Broad Hinton shown within Wiltshire
|Population||650 (in 2011)|
|OS grid reference|
|Civil parish||Broad Hinton|
|Sovereign state||United Kingdom|
|EU Parliament||South West England|
|Website||Broad Hinton Village Hall|
This village of Broad Hinton near Swindon should not be confused with Broad Hinton, a liberty in the civil parish of Hurst, Berkshire. That part of Hurst was a detached part of Wiltshire until the Counties (Detached Parts) Act 1844 transferred the liberty to Berkshire.
The village is in West Selkley electoral ward. This ward starts in the north at Broad Hinton, stretches around but not into Marlborough, and ends at Savernake in the south. The ward population taken at the 2011 census was 4,327.
Bincknoll Castle is an earthwork on a promentary on a chalk escarpment in the northernmost part of the parish. It is the remains of a fortified enclosure, possibly Romano-British in origin, that was re-used in the Middle Ages.
The Domesday Book of 1086 records that a man called Ranulph held the manor of Broad Hinton. It then passed to the Wase family and became known as Hinton Wase. In 1365 Nicholas Wase sold the manor to William Wroughton (died 1392), whose family then held Broad Hinton until 1628 when Sir Giles Wroughton sold it to Sir John Glanville, MP and later Speaker of the House of Commons. He was a cousin of John Evelyn's wife and the diarist visited him at Broad Hinton in 1654, noting that he was living in the manor's gatehouse because he had burnt down his home in order to prevent the Roundheads setting up a garrison there during the Civil War. In 1709 a later John Glanville sold the manor to Thomas Bennet, from whom it descended via the female line through the Legh, Keck and Calley families. In 1839 James Calley sold Broad Hinton to the Duke of Wellington. In 1867 his son the 2nd Duke of Wellington sold Broad Hinton to N. Story-Maskelyne, who in 1869 sold it on to the former MP Sir Henry Meux, 2nd Baronet. Sir Henry died in 1900 and his widow Lady Meux had the manor broken up and auctioned in several lots in 1906.
The Church of England parish church of Saint Peter ad Vincula ("St Peter in Chains") is one of only 15 churches in England with this dedication, which is in honour of the Basilica of San Pietro in Vincoli in Rome.
The earliest parts of the church building date from late in the 12th century. They include an Early English Gothic priest's doorway, which was later moved from the chancel to the organ chamber. In the 13th century the chancel was rebuilt, the nave was altered and the church was dedicated to Saint Mary. The Perpendicular Gothic tower was built in the 15th or early in the 16th century. A rood stair was inserted early in the 16th century. The nave was re-roofed in 1634 and the east end of the chancel was altered or rebuilt in the 18th century.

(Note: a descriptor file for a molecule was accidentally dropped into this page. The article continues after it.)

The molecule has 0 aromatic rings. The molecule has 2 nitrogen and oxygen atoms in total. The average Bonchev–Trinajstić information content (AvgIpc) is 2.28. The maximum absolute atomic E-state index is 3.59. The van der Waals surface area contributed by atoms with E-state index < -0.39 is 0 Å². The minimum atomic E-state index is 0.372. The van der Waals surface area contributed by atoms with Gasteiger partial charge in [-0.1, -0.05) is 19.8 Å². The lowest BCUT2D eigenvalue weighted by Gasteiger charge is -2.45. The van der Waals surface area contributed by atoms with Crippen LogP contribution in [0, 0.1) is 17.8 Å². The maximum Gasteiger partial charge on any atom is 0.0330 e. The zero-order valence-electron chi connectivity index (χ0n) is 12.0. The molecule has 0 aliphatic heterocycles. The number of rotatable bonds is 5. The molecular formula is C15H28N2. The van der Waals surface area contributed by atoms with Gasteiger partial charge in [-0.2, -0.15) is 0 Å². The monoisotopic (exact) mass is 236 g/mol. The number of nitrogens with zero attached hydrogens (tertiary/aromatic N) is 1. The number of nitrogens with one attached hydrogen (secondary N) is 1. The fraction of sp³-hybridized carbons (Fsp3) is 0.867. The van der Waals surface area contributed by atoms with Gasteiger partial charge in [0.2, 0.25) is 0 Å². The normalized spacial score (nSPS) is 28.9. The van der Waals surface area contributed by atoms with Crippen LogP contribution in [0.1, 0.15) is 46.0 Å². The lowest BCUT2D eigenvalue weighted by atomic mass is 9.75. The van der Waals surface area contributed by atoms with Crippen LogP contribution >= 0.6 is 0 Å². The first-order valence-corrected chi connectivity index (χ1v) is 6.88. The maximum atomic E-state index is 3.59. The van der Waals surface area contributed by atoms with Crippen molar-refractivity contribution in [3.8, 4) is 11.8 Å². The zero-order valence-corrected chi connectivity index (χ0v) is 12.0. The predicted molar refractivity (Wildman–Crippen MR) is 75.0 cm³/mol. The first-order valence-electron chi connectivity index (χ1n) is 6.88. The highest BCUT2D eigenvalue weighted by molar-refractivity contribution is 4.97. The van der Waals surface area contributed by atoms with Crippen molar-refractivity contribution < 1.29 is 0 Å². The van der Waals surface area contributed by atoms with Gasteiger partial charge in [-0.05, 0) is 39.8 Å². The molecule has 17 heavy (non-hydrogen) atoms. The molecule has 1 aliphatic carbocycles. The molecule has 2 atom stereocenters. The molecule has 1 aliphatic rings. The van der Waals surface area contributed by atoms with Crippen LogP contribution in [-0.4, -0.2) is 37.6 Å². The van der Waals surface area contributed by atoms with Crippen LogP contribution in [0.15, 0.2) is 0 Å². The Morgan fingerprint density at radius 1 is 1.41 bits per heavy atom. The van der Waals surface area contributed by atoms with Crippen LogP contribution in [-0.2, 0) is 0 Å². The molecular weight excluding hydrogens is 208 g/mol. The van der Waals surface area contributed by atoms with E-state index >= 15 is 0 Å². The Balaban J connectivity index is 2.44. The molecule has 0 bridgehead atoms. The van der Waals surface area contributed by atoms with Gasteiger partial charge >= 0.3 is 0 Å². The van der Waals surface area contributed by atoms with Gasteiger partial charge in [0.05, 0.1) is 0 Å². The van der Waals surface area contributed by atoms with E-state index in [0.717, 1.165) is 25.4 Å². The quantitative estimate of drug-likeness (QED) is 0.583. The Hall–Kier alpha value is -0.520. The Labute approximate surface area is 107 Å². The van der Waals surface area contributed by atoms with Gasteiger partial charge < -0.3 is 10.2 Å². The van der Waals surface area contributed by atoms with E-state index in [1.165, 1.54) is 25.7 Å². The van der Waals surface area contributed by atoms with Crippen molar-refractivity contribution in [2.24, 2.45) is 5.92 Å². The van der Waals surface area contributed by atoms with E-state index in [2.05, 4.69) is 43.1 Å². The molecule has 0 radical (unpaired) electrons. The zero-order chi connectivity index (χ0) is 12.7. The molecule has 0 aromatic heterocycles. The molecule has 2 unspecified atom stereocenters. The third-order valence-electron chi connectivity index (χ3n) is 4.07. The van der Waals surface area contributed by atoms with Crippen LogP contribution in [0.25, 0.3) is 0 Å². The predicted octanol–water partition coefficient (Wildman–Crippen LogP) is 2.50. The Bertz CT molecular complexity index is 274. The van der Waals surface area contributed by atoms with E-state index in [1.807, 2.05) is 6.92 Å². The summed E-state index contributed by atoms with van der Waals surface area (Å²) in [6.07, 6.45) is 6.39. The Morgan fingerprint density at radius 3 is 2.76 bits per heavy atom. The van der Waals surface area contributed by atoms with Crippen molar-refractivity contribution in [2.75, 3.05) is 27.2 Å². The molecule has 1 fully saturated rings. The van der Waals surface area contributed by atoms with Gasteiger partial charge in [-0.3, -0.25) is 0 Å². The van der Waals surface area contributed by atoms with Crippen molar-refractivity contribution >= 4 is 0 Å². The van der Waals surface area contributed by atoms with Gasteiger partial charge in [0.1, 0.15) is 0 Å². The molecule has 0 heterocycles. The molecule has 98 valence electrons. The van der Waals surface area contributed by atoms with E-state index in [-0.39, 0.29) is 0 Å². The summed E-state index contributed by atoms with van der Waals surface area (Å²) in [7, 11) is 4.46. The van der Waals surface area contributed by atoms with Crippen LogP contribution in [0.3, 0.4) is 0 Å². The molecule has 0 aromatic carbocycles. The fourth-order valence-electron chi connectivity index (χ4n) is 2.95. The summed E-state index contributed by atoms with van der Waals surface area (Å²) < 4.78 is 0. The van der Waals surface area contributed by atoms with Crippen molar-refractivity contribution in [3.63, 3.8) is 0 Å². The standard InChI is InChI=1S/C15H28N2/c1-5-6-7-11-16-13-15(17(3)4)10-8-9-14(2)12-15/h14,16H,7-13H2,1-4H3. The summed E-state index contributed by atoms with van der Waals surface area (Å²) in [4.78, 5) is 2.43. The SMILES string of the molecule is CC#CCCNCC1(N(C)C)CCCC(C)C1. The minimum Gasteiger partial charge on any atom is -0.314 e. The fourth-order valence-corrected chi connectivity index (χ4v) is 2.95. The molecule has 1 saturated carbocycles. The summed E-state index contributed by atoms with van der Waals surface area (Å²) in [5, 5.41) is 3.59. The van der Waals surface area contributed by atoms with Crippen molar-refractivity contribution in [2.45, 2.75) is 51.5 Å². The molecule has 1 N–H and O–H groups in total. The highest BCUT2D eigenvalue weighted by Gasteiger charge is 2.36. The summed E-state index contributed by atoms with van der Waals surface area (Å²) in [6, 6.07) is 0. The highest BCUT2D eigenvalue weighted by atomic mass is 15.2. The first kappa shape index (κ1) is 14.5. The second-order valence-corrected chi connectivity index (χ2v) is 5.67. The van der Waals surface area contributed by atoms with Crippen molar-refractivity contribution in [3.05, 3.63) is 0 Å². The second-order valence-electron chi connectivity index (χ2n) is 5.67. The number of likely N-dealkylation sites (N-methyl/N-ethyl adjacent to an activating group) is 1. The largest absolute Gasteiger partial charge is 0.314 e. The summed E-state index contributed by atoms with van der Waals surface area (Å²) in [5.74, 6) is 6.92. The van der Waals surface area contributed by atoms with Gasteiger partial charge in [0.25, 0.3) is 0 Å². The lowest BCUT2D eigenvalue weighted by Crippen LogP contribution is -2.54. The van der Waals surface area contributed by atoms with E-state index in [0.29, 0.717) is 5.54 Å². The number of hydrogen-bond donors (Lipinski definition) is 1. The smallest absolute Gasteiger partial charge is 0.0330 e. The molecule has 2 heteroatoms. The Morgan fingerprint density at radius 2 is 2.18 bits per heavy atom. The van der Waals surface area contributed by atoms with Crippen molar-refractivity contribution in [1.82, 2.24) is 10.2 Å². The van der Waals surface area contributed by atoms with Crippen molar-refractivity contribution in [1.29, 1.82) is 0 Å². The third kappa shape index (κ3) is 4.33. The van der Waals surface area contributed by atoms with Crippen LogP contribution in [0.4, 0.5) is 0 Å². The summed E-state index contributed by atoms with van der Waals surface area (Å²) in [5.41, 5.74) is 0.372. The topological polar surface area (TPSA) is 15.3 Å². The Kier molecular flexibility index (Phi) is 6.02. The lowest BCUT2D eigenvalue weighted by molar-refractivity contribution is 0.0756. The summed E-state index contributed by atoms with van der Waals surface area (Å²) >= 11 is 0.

The church was restored in 1879 to plans by the Gothic Revival architect C.E. Ponting of Marlborough. He had a new, wider chancel arch built and re-used the old one to link the chancel with the organ chamber. In the 19th century the church was called St. Peter's.
There are indents of two lost brasses in the chancel, both knights in armour. The earlier was probably to William Wroughton (died 1392) and the later was certainly to his grandson, John Wroughton (died 1429).
The monument to John's great great grandson, Sir William Wroughton (died 1559), is early Elizabethan, canopied, and shows influence of the previous Perpendicular Gothic style. Despite an inscription in praise of Queen Elizabeth, it includes subtle references to his Roman Catholic sympathies. The monument to his son, Sir Thomas Wroughton (died 1597) and his wife, is a large standing monument, with figures of Sir Thomas and Lady Wroughton kneeling in prayer and facing east. An old legend tells how Sir Thomas is shown with no hands because they withered away after he threw his wife's Bible in the fire. He had returned home from hunting to find her reading it rather than making his supper and was not best pleased.
Colonel Francis Glanville, a younger son of Speaker Glanville, was a Royalist soldier in the English Civil War. He was killed in 1645 when a Parliamentarian force besieged the Royalist-held town of Bridgwater in Somerset. His monument at Broad Hinton is a standing alabaster statue, wearing armour and holding the metal staff of a standard. His real armour is displayed above the monument.
Broad Hinton has two public houses, The Barbury Inn, a free house, and The Crown Inn, controlled by Arkell's Brewery of Swindon. The village has a village shop and post office and a village hall. Broad Hinton has sports clubs including a cricket club and a badminton club. It has societies including a Women's Institute and an amateur dramatics society.
- "Wiltshire Community History - Census". Wiltshire Council. Retrieved 12 September 2014.
- "West Selkley ward 2011". Office for National Statistics. Retrieved 17 March 2015.
- Crowley et al., 1983, pages 105-109
- Pevsner & Cherry, 1975, page 146
- Pevsner & Cherry, 1975, page 147
- "The Barbury Inn - Freehouse - Broad Hinton". Retrieved 12 September 2014.
- "The Crown, Broad Hinton". Retrieved 12 September 2014.
- "Arkell's Pubs: The Crown Inn, Broad Hinton". Arkell's Brewery.
- "New Owners of Broad Hinton Post Office & Stores". Broad Hinton, Wiltshire.
- "Broad Hinton Village Hall". Broad Hinton, Wiltshire.
- "Village clubs, societies and organisations". Broad Hinton, Wiltshire.
- "Broad Hinton Amateur Dramatic Society (BHADS)". Broad Hinton, Wiltshire.
- Crowley, D.A. (ed.); Baggs, A.P.; Freeman, Jane; Stevenson, Janet H. (1983). Victoria County History: A History of the County of Wiltshire: Volume 12: Ramsbury and Selkey hundreds; the Borough of Marlborough. pp. 105–109.
- Pevsner, Nikolaus; Cherry, Bridget (revision) (1975). The Buildings of England: Wiltshire. Harmondsworth: Penguin Books. pp. 146–147. ISBN 0140710264.
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